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Conservation and Society
An interdisciplinary journal exploring linkages between society, environment and development
Conservation and Society
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ARTICLE
Year : 2003  |  Volume : 1  |  Issue : 1  |  Page : 137-159

The Mirage of Permanent Boundaries: Politics of Forest Reservation in the Western Himalayas, 1875-97


Department of Political Science, Box 90204, Duke University, Durham NC 27705, USA

Correspondence Address:
Ashwini Chhatre
Department of Political Science, Box 90204, Duke University, Durham NC 27705
USA
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Source of Support: None, Conflict of Interest: None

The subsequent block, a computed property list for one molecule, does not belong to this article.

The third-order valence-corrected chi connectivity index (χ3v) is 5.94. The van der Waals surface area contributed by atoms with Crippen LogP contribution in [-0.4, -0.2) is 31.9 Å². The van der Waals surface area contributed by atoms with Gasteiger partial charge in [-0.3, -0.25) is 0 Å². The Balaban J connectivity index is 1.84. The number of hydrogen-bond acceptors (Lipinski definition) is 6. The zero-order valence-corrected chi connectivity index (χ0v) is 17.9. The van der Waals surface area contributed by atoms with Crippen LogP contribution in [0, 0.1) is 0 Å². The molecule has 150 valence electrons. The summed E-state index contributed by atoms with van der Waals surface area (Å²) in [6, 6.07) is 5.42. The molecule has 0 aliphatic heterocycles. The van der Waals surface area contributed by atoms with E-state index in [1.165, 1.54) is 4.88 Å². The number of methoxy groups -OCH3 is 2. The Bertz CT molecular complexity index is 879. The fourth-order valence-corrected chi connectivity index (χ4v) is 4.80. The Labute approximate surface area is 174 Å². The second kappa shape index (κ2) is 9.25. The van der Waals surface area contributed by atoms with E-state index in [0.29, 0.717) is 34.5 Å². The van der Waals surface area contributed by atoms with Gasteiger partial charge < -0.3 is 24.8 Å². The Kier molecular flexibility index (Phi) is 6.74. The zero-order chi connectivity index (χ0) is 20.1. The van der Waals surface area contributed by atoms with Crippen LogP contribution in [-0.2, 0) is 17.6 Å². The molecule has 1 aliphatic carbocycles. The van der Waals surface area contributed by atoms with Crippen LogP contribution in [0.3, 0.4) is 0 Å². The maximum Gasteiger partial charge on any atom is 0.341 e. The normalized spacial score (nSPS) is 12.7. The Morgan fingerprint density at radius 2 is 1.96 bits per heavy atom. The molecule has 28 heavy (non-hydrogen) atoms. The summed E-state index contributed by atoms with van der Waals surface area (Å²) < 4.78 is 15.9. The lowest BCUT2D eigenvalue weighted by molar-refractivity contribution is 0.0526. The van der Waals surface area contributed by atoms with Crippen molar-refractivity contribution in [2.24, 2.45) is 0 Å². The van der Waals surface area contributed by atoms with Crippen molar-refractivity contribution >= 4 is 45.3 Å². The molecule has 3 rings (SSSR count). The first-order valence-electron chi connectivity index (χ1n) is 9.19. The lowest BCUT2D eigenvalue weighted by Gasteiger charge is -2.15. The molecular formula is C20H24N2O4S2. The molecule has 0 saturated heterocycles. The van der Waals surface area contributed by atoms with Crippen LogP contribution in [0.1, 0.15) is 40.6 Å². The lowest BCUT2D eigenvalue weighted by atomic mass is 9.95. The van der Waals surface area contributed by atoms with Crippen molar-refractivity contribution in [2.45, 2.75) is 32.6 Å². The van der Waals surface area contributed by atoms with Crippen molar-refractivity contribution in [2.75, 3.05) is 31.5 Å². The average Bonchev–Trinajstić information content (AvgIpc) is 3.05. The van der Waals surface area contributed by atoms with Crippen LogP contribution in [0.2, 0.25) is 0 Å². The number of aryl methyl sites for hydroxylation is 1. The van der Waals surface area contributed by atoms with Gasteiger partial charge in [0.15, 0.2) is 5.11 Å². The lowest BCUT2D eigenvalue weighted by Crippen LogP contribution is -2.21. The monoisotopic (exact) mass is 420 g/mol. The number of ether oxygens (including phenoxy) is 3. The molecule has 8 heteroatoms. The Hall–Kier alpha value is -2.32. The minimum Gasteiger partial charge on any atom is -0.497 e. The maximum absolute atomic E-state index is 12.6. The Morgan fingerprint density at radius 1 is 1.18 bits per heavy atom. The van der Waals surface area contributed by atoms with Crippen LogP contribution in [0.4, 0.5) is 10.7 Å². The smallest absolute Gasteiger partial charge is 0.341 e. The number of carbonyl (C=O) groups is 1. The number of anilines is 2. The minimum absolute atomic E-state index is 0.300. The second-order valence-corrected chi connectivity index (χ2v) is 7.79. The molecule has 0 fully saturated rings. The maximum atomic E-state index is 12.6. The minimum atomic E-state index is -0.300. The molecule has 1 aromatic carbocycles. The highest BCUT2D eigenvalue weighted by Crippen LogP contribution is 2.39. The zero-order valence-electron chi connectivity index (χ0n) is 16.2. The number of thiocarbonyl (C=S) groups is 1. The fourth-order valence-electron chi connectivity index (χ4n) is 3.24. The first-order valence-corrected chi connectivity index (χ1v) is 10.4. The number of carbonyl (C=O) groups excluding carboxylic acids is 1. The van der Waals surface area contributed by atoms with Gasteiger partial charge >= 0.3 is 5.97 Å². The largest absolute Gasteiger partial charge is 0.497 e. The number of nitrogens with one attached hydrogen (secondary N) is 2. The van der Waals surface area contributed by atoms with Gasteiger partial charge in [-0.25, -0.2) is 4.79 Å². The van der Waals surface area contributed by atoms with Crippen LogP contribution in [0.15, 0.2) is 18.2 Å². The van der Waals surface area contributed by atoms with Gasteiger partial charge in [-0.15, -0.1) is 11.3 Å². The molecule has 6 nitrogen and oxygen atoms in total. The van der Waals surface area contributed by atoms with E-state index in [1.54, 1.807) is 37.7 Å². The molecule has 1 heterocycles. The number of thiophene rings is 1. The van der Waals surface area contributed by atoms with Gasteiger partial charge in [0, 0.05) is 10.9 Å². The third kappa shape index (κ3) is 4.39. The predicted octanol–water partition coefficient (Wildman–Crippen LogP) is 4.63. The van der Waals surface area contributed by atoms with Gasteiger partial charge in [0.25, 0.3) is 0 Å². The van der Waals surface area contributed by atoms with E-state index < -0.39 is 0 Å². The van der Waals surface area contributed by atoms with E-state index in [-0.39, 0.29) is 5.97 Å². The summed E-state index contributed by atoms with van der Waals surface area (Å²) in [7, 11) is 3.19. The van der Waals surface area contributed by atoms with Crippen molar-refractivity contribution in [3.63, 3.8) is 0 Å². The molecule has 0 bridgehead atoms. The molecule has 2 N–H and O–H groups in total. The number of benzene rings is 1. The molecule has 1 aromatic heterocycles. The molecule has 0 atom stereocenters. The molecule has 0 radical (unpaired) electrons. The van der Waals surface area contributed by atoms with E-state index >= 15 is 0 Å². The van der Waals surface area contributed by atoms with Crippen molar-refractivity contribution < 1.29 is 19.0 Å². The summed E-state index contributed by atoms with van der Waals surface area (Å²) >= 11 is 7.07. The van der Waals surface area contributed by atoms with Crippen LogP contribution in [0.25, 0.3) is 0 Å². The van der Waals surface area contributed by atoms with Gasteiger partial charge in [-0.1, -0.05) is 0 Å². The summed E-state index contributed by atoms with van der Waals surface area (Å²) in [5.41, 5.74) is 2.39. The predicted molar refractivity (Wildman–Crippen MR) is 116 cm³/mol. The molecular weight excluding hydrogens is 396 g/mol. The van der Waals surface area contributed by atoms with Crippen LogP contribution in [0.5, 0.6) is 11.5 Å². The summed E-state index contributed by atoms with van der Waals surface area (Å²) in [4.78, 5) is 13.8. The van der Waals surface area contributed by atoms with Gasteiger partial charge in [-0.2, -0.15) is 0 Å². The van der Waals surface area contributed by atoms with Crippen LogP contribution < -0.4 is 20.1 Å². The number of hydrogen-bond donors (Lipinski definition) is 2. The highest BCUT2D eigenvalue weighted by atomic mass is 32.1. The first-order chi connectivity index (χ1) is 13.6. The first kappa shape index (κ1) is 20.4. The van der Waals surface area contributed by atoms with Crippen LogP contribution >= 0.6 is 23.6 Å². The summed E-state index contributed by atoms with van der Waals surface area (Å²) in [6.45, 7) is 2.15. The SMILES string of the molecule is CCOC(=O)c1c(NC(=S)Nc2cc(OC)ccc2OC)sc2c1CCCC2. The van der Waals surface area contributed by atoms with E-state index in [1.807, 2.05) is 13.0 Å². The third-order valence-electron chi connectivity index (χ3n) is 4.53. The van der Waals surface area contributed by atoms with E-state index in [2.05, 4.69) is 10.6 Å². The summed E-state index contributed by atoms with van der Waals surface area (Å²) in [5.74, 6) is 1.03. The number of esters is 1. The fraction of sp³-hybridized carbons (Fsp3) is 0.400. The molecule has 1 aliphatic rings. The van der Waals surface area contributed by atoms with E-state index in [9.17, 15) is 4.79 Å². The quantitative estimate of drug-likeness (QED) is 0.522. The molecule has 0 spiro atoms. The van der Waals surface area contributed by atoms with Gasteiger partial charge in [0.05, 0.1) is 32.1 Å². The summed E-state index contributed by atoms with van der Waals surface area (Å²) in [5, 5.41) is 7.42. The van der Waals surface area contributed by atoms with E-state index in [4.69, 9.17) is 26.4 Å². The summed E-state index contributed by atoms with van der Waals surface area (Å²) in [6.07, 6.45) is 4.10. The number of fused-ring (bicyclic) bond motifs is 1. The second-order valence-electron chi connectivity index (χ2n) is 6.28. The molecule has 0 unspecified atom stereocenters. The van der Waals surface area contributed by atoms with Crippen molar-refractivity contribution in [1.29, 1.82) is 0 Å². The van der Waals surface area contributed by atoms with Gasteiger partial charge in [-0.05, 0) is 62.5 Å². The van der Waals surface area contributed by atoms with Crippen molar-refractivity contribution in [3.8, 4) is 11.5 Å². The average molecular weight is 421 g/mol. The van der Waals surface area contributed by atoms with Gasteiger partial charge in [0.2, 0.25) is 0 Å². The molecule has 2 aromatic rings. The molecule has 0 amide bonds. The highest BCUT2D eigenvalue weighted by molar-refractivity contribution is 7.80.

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Forests of the Western Himalayas, particularly the hill districts of colonial Punjab in India, became sites of intense negotiations over issues of demarcation of state property and definition of user rights in the last quarter of the nineteenth century, even as the debates over the Indian Forest Act came to a close. In implementing newfound powers, the Forest Department was frustrated, first, by the character­isation of the region as anomalous by the Revenue Department, and second, by overt resistance from local communities. In the web of interests and ideologies, emerging interactions between state and social actors were crystallised, and defined the contours of state-society relationships. In the process of negotiating the demarcation of forests, inter-departmental rivalries between the Revenue and Forest Departments intersected with the tension between central direction and local autonomy. Legal categories enshrined in the law were reinterpreted in imaginative dimensions to correspond with local practices and new ways of imagining forests emerged that defied, and sometimes contradicted, the spirit of the law. The result could be seen as a compromise between positions of extensive and intensive territorialisation within the state, which graded forests hierarchically in new categories, nested within the law and created a supra-tenure that went beyond legal categories. Such an optic helps in better understanding and explaning the variation in the project of territorialisation in colonial India.


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